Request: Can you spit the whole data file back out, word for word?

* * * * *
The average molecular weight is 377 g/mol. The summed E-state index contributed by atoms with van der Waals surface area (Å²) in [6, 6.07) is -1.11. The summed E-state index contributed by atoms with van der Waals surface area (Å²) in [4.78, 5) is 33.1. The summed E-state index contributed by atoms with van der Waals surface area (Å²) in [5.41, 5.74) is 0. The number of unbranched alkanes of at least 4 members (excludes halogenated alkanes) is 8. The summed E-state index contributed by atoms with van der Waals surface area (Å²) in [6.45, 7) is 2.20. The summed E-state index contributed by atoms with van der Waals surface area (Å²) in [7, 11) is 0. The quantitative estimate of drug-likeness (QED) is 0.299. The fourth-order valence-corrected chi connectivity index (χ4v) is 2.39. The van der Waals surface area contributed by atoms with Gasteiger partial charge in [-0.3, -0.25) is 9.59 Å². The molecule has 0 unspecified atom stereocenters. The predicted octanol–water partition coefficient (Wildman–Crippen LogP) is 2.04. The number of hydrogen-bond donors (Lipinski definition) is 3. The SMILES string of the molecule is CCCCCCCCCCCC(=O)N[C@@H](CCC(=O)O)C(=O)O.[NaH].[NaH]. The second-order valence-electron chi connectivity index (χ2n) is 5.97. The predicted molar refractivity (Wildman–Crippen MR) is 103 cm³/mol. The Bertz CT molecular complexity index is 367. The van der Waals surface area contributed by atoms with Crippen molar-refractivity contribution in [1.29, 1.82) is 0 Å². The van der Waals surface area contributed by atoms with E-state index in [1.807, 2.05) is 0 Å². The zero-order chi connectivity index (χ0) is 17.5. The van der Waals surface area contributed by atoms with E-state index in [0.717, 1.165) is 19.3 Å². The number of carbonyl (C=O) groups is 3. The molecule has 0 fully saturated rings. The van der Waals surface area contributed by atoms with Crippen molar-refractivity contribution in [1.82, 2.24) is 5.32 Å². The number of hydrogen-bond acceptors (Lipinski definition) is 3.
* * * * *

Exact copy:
The average molecular weight is 377 g/mol. The summed E-state index contributed by atoms with van der Waals surface area (Å²) in [6, 6.07) is -1.11. The summed E-state index contributed by atoms with van der Waals surface area (Å²) in [4.78, 5) is 33.1. The summed E-state index contributed by atoms with van der Waals surface area (Å²) in [5.41, 5.74) is 0. The number of unbranched alkanes of at least 4 members (excludes halogenated alkanes) is 8. The summed E-state index contributed by atoms with van der Waals surface area (Å²) in [6.45, 7) is 2.20. The summed E-state index contributed by atoms with van der Waals surface area (Å²) in [7, 11) is 0. The quantitative estimate of drug-likeness (QED) is 0.299. The fourth-order valence-corrected chi connectivity index (χ4v) is 2.39. The van der Waals surface area contributed by atoms with Gasteiger partial charge in [-0.3, -0.25) is 9.59 Å². The molecule has 0 unspecified atom stereocenters. The predicted octanol–water partition coefficient (Wildman–Crippen LogP) is 2.04. The number of hydrogen-bond donors (Lipinski definition) is 3. The SMILES string of the molecule is CCCCCCCCCCCC(=O)N[C@@H](CCC(=O)O)C(=O)O.[NaH].[NaH]. The second-order valence-electron chi connectivity index (χ2n) is 5.97. The predicted molar refractivity (Wildman–Crippen MR) is 103 cm³/mol. The Bertz CT molecular complexity index is 367. The van der Waals surface area contributed by atoms with Crippen molar-refractivity contribution in [1.29, 1.82) is 0 Å². The van der Waals surface area contributed by atoms with E-state index in [1.807, 2.05) is 0 Å². The zero-order chi connectivity index (χ0) is 17.5. The van der Waals surface area contributed by atoms with E-state index in [0.717, 1.165) is 19.3 Å². The number of carbonyl (C=O) groups is 3. The molecule has 0 fully saturated rings. The van der Waals surface area contributed by atoms with Crippen molar-refractivity contribution in [1.82, 2.24) is 5.32 Å². The number of hydrogen-bond acceptors (Lipinski definition) is 3.